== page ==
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Uber stripped of private hire taxi license in London
Transport for London bans ride-sharing service from the capital. Cabbies rejoice…
News that could change the face of London roads: Uber’s been banned. The American smartphone app - which connects users with local private-hire taxi drivers - will not have its license to operate in London renewed after 30 September 2017, subject to an appeal. The writing was one the wall after Uber was only granted a four-month license extension back in May 2017.
Transport for London, the authority that oversees everything from London’s traffic lights to its tube network, has slammed Uber’s “lack of corporate responsibility”, and says “TfL has concluded Uber London Limited is not fit and proper to hold a private hire operator license.”
Specifically, TfL called out Uber’s approach to reporting serious criminal offences in its cars, its approach to awarding its drivers licenses, the medical certification of its drivers and an alleged use of ‘Greyball’ software that blocks regulatory bodies from accessing the app.
Interestingly, there’s no mention of congestion in the report. Uber’s argument has long been that its popularity reduces the less efficient use of private cars, so there’s a net reduction in the number of cars on the road. Uber has vehemently argued that its users don’t conform to the usual ‘rush hour’ model, with a quarter of all Uber trips happening between 12am and 5am. That’s obviously when London roads are at their quietest and up until recently, the Underground didn’t operate at all.
However, the number of private-hire vehicles flooding into London’s archaic road network has been unprecedented. Uber says the figure leapt by 87,000 between 2010 and 2017 – while the Department for Transport puts the number, including Uber’s rivals, north of 120,000. Journey times in the capital are reputedly 12 per cent slower than they were before the advent of Uber, with TfL’s bus ride revenues and black cab business both reporting huge downturns.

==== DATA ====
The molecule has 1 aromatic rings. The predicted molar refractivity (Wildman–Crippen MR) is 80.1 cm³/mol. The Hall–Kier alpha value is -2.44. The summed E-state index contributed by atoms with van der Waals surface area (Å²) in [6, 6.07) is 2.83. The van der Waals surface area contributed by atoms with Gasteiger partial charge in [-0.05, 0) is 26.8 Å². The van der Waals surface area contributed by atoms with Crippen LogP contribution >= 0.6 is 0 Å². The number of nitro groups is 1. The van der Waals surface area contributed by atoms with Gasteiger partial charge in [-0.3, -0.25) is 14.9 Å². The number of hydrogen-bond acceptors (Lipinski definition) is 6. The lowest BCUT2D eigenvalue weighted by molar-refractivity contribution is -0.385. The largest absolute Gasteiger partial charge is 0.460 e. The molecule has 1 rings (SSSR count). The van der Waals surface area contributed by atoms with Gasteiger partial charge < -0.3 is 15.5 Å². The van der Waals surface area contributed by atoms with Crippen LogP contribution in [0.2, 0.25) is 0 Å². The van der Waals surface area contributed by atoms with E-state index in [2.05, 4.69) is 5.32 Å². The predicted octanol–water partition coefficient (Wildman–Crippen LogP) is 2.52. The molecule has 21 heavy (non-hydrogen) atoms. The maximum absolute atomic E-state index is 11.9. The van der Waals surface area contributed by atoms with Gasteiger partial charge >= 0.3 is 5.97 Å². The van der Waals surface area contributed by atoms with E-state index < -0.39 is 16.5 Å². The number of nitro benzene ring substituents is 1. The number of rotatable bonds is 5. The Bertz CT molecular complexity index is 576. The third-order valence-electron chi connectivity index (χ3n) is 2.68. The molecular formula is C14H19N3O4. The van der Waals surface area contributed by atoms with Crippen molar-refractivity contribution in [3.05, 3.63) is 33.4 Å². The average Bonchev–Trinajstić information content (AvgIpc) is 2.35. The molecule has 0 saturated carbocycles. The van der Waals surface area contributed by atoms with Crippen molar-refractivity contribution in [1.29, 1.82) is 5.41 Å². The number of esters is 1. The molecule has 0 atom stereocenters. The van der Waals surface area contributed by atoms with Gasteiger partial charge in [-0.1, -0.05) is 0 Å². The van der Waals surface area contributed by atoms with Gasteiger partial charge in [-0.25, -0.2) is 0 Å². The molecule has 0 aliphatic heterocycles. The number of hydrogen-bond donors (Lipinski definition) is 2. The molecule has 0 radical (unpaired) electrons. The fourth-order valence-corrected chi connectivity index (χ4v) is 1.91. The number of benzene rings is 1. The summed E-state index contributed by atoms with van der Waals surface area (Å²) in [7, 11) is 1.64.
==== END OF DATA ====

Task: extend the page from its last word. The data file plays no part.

Meanwhile, second-hand values of hybrids like the Toyota Prius and Honda Insight have leapt as drivers clamour to take advantage of the app’s stellar popularity. Cancelling Uber’s license will have far more expansive consequences than pleasing London’s army of black cabbies in their long-fought tirade against ride-sharing apps, but proponents of the ban point to Uber’s insistence the drivers are self-employed rather than employees, and therefore not subject to the same pay and conditions protections as more regulated bodies.
Uber has responded with this stinging statement: “3.5 million Londoners who use our app, and more than 40,000 licensed drivers who rely on Uber to make a living, will be astounded by this decision.
“By wanting to ban our app from the capital Transport for London and the Mayor have caved in to a small number of people who want to restrict consumer choice. If this decision stands, it will put more than 40,000 licensed drivers out of work and deprive Londoners of a convenient and affordable form of transport. To defend the livelihoods of all those drivers, and the consumer choice of millions of Londoners who use our app, we intend to immediately challenge this in the courts. Drivers who use Uber are licensed by Transport for London and have been through the same enhanced DBS background checks as black cab drivers.”
Uber closed its retory with this parting shot: “[the TFL ban] shows the world that, far from being open, London is closed to innovative companies”.
Jennette Arnold OBE AM, Chair of the London Assembly, said: “We welcome Transport for London’s decision not to renew Uber’s licence. The London Assembly unanimously agreed for the licence not to be renewed, unless the company improved its working practices. Londoners’ safety must come first and the Assembly was concerned about the effects of Uber’s practices on its own drivers, other private hire operators and the London licenced taxi trade. If Uber wants to operate in London in the future, it really must up its game, in terms of safety and its working conditions.”
How Londoners will take to the ban of the convenient but controversial taxi service remains to be seen. Uber is cheap and quick, but the track record of its operational behaviour is extremely murky, as evidenced by TfL’s damning report. Uber has 21 days to appeal the ban, during which time it can continue to operate its London-based services.